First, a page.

How Much Carbon Pricing is in Countries’ Own Interests? The Critical Role of Co-Benefits

Author/Editor: Ian W.H. Parry ; Chandara Veung ; Dirk Heine
Publication Date: September 17, 2014
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Disclaimer: This Working Paper should not be reported as representing the views of the IMF. The views expressed in this Working Paper are those of the author(s) and do not necessarily represent those of the IMF or IMF policy. Working Papers describe research in progress by the author(s) and are published to elicit comments and to further debate
Summary: This paper calculates, for the top twenty emitting countries, how much pricing of carbon dioxide (CO2) emissions is in their own national interests due to domestic co-benefits (leaving aside the global climate benefits). On average, nationally efficient prices are substantial, $57.5 per ton of CO2 (for year 2010), reflecting primarily health co-benefits from reduced air pollution at coal plants and, in some cases, reductions in automobile externalities (net of fuel taxes/subsidies). Pricing co-benefits reduces CO2 emissions from the top twenty emitters by 13.5 percent (a 10.8 percent reduction in global emissions). However, co-benefits vary dramatically across countries (e.g., with population exposure to pollution) and differentiated pricing of CO2 emissions therefore yields higher net benefits (by 23 percent) than uniform pricing. Importantly, the efficiency case for pricing carbon’s co-benefits hinges critically on (i) weak prospects for internalizing other externalities through other pricing instruments and (ii) productive use of carbon pricing revenues.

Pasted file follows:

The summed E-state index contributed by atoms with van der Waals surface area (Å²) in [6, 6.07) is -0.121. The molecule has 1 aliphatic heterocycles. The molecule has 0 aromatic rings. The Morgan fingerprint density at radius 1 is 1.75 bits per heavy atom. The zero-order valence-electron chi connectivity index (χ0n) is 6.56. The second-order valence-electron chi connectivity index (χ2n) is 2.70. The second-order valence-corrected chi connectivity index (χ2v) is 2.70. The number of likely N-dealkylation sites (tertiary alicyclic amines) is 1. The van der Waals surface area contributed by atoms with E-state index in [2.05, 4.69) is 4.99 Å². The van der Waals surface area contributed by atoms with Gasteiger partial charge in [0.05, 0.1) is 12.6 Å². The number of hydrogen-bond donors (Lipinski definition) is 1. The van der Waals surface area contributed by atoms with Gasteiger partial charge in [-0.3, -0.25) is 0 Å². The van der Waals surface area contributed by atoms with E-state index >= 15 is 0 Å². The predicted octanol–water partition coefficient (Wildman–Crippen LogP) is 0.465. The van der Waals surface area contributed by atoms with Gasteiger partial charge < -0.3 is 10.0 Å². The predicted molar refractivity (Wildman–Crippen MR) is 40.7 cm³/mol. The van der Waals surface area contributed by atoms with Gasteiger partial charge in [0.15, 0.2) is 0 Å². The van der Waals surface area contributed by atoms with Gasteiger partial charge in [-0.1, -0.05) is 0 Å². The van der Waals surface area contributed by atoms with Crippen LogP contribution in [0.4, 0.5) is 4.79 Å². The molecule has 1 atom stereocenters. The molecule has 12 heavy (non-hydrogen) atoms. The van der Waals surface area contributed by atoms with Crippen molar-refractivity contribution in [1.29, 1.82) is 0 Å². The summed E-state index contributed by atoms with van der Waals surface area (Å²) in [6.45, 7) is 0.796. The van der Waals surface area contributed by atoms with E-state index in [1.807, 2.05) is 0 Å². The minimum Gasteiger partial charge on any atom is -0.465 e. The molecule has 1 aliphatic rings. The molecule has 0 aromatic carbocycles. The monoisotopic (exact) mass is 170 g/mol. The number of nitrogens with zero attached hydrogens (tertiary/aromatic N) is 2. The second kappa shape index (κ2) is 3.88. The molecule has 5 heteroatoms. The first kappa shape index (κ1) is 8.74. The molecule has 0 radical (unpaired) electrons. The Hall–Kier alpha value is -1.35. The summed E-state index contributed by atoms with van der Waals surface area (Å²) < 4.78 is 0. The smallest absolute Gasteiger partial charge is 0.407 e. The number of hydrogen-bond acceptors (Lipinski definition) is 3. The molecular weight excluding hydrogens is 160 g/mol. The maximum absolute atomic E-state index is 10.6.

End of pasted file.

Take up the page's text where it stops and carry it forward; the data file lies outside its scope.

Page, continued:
Series: Working Paper No. 14/174
Subject(s): Greenhouse gas emissions | Fossil fuels | Energy pricing policy | Energy taxes | Climate policy

Publication Date: September 17, 2014
ISBN/ISSN: 9781498358279/1018-5941 Format: Paper
Stock No: WPIEA2014174 Pages: 36
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